When Silva fought Machida the two Brazilians were both undefeated and feared in the MMA world. The fight took place in Las Vegas and with one second remaining in the first round a perfectly timed punch knocked Silva unconscious.

“I was humbled big time, man,” says Silva who fought Machida in January 2009. “I learned a lot from that fight.  I think I can correct the mistakes from that fight, not overlooking anything else right now, but just I want to get the chance to fight him again.”

For Evans it was a different circumstance. The upstate New Yorker held the UFC title and was defending it after stopping then champion Forrest Griffin by knockout. Still, many felt Machida was far too technically versed. Evans was stopped brutally in the second round.

“I've made it a point to not – to not get distracted on what I want to do, because you know Thiago (Silva) is a very hungry fighter,” said Evans who has not fought since losing the title to Machida last May. “My focus is just on Thiago so much.  You know I don't want to overlook him, you know, not even a little bit.”

Dana White, president of UFC, says the winner of this fight could conceivably fight Machida in the near future. Evans and especially Silva are motivated by the open window.

“I learned a lot from that fight. I think I can correct the mistakes from that fight,” says Silva. “Not overlooking anything else right now, but I just want to get the chance to fight him again.”

What a prize. The winner gets to face the man who beat him: Machida.

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Articles of 2009

Ten Boxing Wishes For 2010

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As 2009 comes to a close, one reflects on what went well and what went wrong during the year in boxing. There were many highlights. Pacquiao vs. Cotto and Showtime’s Super Six tournament were part of the best that boxing had to offer. But there were some low points too therefore the industry has some work to do in order to keep generating fans. Here are some suggestions for 2010:

10. Better pay per view cards

Paying 40 to 50 bucks to watch the main event gets old real quick. Why do we have to sit through a horrible under-card to get to the main course? It’s like being fed spam appetizers before the Thanksgiving turkey. It seems that the pay per view promoters just don’t get it. Are they watching what they put on or do they only watch the “big fight” as everyone else is slowly being conditioned to do so?

9. Time to make Julio Cesar Chavez Jr. fight

Okay, I understand he’s the son of one of the greatest fighters that ever lived. But he’s had 42 fights against low to mid level competition and has never managed to look spectacular. It’s time to throw the 23 year old out of the nest to see if he can fly. My suggestion is a fight against Sergio Mora or maybe even Yuri Foreman. Neither of these guys can punch. They may outbox Junior but they won’t totally humiliate him.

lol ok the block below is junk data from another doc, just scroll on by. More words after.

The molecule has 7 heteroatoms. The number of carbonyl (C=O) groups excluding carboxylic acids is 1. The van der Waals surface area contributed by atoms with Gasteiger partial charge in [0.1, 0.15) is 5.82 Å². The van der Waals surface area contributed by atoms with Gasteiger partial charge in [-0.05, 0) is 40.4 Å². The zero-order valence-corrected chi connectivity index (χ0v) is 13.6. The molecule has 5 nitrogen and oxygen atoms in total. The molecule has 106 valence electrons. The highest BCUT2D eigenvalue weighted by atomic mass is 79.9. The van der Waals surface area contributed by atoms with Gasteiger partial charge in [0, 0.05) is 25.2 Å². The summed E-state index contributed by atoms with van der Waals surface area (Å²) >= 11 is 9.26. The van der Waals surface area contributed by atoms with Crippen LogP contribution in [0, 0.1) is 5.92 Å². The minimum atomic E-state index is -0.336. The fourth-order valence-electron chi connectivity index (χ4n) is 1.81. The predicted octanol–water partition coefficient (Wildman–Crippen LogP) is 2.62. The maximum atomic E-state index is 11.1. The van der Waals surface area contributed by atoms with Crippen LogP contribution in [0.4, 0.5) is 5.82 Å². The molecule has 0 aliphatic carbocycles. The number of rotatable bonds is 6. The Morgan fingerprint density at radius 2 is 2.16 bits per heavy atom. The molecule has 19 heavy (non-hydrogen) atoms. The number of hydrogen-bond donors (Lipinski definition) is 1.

8. No more ridiculous Pay Per View mismatches

Floyd Mayweather Jr. vs. Juan Manuel Marquez should’ve never been made. It was a ridiculous fight when it was announced and it was more ridiculous when it took place. Unable to bring Manny Pacquiao to the bargaining table for a third match against Juan Manuel Marquez, someone figured that pairing up the 135 pound champion against a natural 147 pounder like Mayweather would be a great idea. The pay per view generated over a million buys but the fact that millions of people were treated to an incredibly boring mismatch is what’s truly worrisome. I can guarantee you one thing about this card. The sport of boxing lost fans once the show was over and done with. Talk about short term thinking.

7. Chris “The Nightmare” Arreola shows up for a fight in amazing shape

It was painful to see Chris Arreola take a beating from the Ukrainian giant, Vitali Klitscho. The champion certainly earned his “Dr. Ironfist” moniker as he plowed his powerful shots into the former #1 WBC heavyweight contender’s face. He reddened and bloodied the young Mexican American with an assortment of weapons and foot movement seldom seen on a six foot seven inch heavyweight. Arreola was brave and unrelenting in battle. He never stopped coming forward and took chances when he could. His work in the ring at the Staples Center in downtown Los Angeles wasn’t the problem. Where Arreola let himself down was outside the ring. His unwillingness to condition himself into a finely tuned athlete cost him certain immortality as the first ever heavyweight champion of Mexican descent. Arreola has the heart and skills but it was his mental fortitude that broke down. Anyone who’s followed the Riverside fighter knows that his best weight is somewhere in the 230 pound range. It certainly isn’t at the 252 pounds he registered on the scale at the Staples Center.  Those fifteen to twenty extra pounds might have made all the difference in the world. Maybe he would’ve been a little quicker, maybe he could’ve sustained a faster pace in order to tire out the champion. In his most recent fight against Brian Minto, Arreola weighed in at a career high 263. It looks like “The Nightmare” isn’t willing to change for anyone. At this pace, the only nightmares he’ll be providing will be to the management of Hometown Buffets all across Riverside.  Just kidding “Nightmare”!

6. More respect for the lighter weights